Saturday, April 16, 2016

Tonight's Movie: Take One False Step (1949) at the Noir City Film Festival

The second film on tonight's Noir City Film Festival double bill, paired with ALL MY SONS (1948), was TAKE ONE FALSE STEP (1949).

I was completely unfamiliar with TAKE ONE FALSE STEP, despite it having a cast of favorites including William Powell, Marsha Hunt, and Dorothy Hart.

Truth be told, the movie was pretty weak tea, with plot holes and underused leading ladies, but it's just the kind of minor film I really enjoy checking out, so I'm glad it was shown in the festival -- especially since it was in a brand-new print from Universal!

Andrew Gentling (Powell) is a professor visiting Southern California looking for funding for a new university.

Andrew steps into a bar he frequented when he was in the service and runs into Catherine Sykes (Shelley Winters), an acquaintance from his war years.

Catherine aggressively attempts to restart a relationship with Andrew, despite hearing that he's happily married to Helen (Hart) -- and despite being married herself.

Catherine eventually pressures Andrew into stopping by a party. But when Andrew arrives, the only person there besides Catherine is his old friend Martha (Hunt). (Why Martha tolerates Catherine is an unanswered question.) The tipsy Catherine pesters Andrew for a ride but keeps making passes at him and won't go home, so he gets out of the car and leaves himself. At least he had the smarts to remove himself from a bad situation instead of hanging around longer!

Next day Andrew sees a newspaper headline that Catherine is missing and presumed dead. He wants to go to the LAPD but the concerned Martha discourages the idea, and Andrew and Martha try to investigate the situation themselves, staying one step ahead of police detectives (James Gleason and Sheldon Leonard).

This was an oddly constructed film with numerous dropped and/or inexplicable plot threads. For instance, it was never clear in the first place why Catherine was presumed dead. And what about that hit she took in the forehead when the car stopped abruptly? I assumed she'd later turn up with a concussion or amnesia, but that part of the plot was never developed. Given that, it was also a bit odd that late in the film Andrew hits his head in a crash himself...but he comes to and goes on, with no more said about it.

Martha was so anxious that Andrew not go to the police that for quite a while I was expecting that there might be a murderer under her kind, mild-mannered exterior. But no, she was just a friend...and without nearly enough screen time.

I did appreciate that when Helen showed up, Martha immediately introduced herself as a friend of Andrew's and the two women teamed to help him; it would have been easy to depict Helen as having misguided jealousy in the circumstances.

The movie would have been much more interesting if Andrew had spent more time with Martha and Helen, but instead he has too many scenes with his fellow professors (Art Baker, Felix Bressart, Howard Freeman). On the other hand, Catherine is yet another of Shelley Winters' seemingly endless string of whiny, annoying characters, so at least she checks out of the action early on in the movie!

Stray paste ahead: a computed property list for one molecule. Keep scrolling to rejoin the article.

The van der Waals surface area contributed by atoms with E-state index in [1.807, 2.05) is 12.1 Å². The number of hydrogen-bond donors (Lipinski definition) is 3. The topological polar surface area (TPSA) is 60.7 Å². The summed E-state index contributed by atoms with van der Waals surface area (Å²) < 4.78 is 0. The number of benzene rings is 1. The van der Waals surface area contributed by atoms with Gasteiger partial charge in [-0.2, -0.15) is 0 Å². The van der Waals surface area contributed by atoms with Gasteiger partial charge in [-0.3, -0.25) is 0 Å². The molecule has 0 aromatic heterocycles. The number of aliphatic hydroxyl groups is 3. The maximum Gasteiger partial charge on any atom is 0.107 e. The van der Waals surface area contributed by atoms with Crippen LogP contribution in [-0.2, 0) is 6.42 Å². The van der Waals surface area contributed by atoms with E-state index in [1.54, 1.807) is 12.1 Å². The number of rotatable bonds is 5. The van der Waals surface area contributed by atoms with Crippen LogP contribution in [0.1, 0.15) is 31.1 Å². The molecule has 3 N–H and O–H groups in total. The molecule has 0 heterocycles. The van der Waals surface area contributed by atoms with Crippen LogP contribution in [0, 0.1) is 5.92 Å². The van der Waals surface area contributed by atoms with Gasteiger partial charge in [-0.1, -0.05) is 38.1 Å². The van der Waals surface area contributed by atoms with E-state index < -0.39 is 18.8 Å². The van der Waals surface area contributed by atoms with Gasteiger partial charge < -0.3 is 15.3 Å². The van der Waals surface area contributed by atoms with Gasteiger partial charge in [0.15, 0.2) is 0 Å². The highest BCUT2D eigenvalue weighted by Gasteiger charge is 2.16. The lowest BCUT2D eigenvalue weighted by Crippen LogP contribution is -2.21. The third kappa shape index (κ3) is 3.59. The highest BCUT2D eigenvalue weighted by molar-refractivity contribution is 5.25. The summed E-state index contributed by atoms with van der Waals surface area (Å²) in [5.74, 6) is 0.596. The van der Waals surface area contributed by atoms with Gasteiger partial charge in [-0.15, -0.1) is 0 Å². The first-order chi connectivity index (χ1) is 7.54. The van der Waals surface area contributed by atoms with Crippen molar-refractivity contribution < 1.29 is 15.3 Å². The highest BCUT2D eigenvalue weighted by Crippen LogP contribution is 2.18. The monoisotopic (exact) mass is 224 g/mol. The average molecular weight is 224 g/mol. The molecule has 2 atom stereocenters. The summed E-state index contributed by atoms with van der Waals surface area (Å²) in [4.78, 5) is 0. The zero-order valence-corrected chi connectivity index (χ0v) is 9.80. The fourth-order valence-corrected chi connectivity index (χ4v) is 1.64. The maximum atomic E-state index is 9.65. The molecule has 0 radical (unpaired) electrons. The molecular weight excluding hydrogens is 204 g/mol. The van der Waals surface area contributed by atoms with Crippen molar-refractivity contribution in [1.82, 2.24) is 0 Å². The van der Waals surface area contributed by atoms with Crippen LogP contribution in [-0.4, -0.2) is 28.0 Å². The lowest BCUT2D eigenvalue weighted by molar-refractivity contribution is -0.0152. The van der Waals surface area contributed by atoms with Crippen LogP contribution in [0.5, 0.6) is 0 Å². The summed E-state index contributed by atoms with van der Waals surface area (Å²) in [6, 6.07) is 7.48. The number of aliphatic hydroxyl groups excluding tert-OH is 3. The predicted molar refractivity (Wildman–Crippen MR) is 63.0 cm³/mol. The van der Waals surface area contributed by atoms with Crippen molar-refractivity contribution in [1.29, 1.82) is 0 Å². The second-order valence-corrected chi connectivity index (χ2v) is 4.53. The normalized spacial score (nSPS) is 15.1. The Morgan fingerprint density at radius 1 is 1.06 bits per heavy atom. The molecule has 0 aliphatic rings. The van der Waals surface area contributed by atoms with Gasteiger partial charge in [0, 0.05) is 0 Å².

Given Powell's longtime association with the character of Nick Charles and his loyal dog Asta, one of the film's amusing themes is that dogs absolutely hate his character. He has a brutal fight with one dog, ultimately beaning the animal with a candlestick. Not sure I've seen anything like that in a movie before! (Dog lovers, never fear; all's well that ends well for the doggy.)

Gleason and Leonard help liven up the proceedings, playing cops with a comedic bent. The supporting cast also included Paul Harvey, Jess Barker, Houseley Stevenson, and Francis Pierlot. Tony Curtis is said to have had a bit part but I didn't spot him.

TAKE ONE FALSE STEP was directed by Chester Erskine and filmed in black and white by Franz "Frank" Planer. It runs 94 minutes.

TAKE ONE FALSE STEP is not available on DVD or VHS.

2022 Update: Great news, TAKE ONE FALSE STEP will be out on Blu-ray from Kino Lorber in October 2022.

November 2022 Update: My review of the Blu-ray release is here.


Blogger KC said...

How did Winters have such a long career with a grating persona like that? This is certainly an interesting cast. I think I'd enjoy seeing it, though it does sound like an odd one. Powell and Winters acting together--that just sounds weird to me.

5:35 PM  
Anonymous Anonymous said...

Would love to see this. A William Powell title I had never heard of. Surprising that TCM haven't shown it.

12:27 AM  
Blogger Laura said...

KC, great question re Winters! :) The teaming with Powell was definitely offbeat. It's worth seeing for fans even though it's a bit of an odd duck.

Vienna, TCM has to pay more for Universal films so they license relatively few films from that studio (and Paramount and 20th). Would be neat to have this turn up there -- along with a lot of other Universal films! I thought I knew Marsha Hunt's filmography pretty well but this one was totally new to me.

Best wishes,

2:08 PM  
Anonymous Tom P. said...

A lot of reviewers have panned this film. I liked it... I liked the combination of comedy and mystery... there was plenty of dramatic tension in the film [good] and the comedy provided a nice change of pace. Some folks just can't sit down and enjoy a film -- they are overly critical. An interesting and different movie -- just enjoy it for what it is.....

8:05 PM  
Blogger Laura said...

Thanks for taking the time to share your feedback, Tom. This is a film I'd like to revisit, given that it's been a few years and I love the cast. I'm glad to know you enjoyed it!

Best wishes,

8:41 AM  

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